Year in Review – Part 3

In the third installment of the ‘Year in Review’ series, we present our readers a glimpse of the last lot of most visited posts in the year 2021. 

This blogpost is an extension of the first and second installments of the blogpost series ‘Year in Review’ . To view the posts covered in the first and second installments, please click on the following links:-

Year in Review (Part 1):

Year in Review (Part 2):

1. Plants and invertebrates face increasing applied pesticide toxicity

This blogpost is based on a paper authored by Ralf Schulz et al. entitled ‘Applied pesticide toxicity shifts toward plants and invertebrates, even in GM crops’. The post focuses on one of the major questions in the agricultural sector – Does lower amounts of applied pesticides (increased efficiency) lead to decreased impairment of the environment? Using data from the past 2 decades, scientists from Landau have concluded otherwise.  They have also stressed that this finding is also applicable in the case of GM crops. This effect has a pronounced impact on plants, especially terrestrial.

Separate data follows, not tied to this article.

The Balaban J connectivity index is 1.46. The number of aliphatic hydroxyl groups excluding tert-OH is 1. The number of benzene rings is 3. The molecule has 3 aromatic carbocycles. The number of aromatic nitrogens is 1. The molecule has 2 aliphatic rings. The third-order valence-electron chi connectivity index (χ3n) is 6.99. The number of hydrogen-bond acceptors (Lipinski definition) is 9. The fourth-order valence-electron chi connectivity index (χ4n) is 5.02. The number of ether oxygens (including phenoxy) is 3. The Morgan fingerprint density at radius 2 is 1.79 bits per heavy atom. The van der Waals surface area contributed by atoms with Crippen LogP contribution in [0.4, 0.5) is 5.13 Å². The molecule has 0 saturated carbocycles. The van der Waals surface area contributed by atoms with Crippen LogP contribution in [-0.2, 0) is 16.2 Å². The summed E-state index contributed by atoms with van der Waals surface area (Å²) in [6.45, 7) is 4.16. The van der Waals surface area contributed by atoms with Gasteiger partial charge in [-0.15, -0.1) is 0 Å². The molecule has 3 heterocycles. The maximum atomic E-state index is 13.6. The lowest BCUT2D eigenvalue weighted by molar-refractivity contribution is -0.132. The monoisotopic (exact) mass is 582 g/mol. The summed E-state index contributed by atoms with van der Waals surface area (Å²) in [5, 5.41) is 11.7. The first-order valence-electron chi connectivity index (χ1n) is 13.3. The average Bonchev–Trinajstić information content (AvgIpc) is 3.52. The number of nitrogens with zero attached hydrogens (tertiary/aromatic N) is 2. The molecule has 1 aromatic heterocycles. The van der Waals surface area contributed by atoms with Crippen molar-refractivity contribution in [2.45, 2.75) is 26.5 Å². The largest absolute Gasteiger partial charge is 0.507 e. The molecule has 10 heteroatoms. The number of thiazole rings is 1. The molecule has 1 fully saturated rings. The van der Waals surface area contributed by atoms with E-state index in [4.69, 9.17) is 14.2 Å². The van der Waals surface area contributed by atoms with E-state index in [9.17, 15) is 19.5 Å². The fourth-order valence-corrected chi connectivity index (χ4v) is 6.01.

To read more about her work, please follow the link given below:-

2. Pesticides rarely come alone

This blogpost showcases the research conducted by scientists at the Helmholtz Centre for Environmental Research entitled ‘Risks from pesticide mixtures – the gap between risk assessment and reality.’ They quantified the relevance of pesticide mixtures using monitoring data from pesticide application schemes and Germany-wide stream samplings. The research concluded that environmental risk assessment of pesticides requires refinements.

To read more about her work, please follow the link given below:-

3. A mini-review of process-based food web models and their application in aquatic-terrestrial meta-ecosystems

This blogpost gives details about a review conducted by Stephen Osakpolor on rocess-based food web models for aquatic and terrestrial ecosystems. The reviewed aquatic-terrestrial models focus on how flows from terrestrial ecosystems affect aquatic food webs without  focusing on reciprocal flows. They also highlight the effect of anthropogenic stressors on the quantity of aquatic-terrestrial flows.

To read more about her work, please follow the link given below:-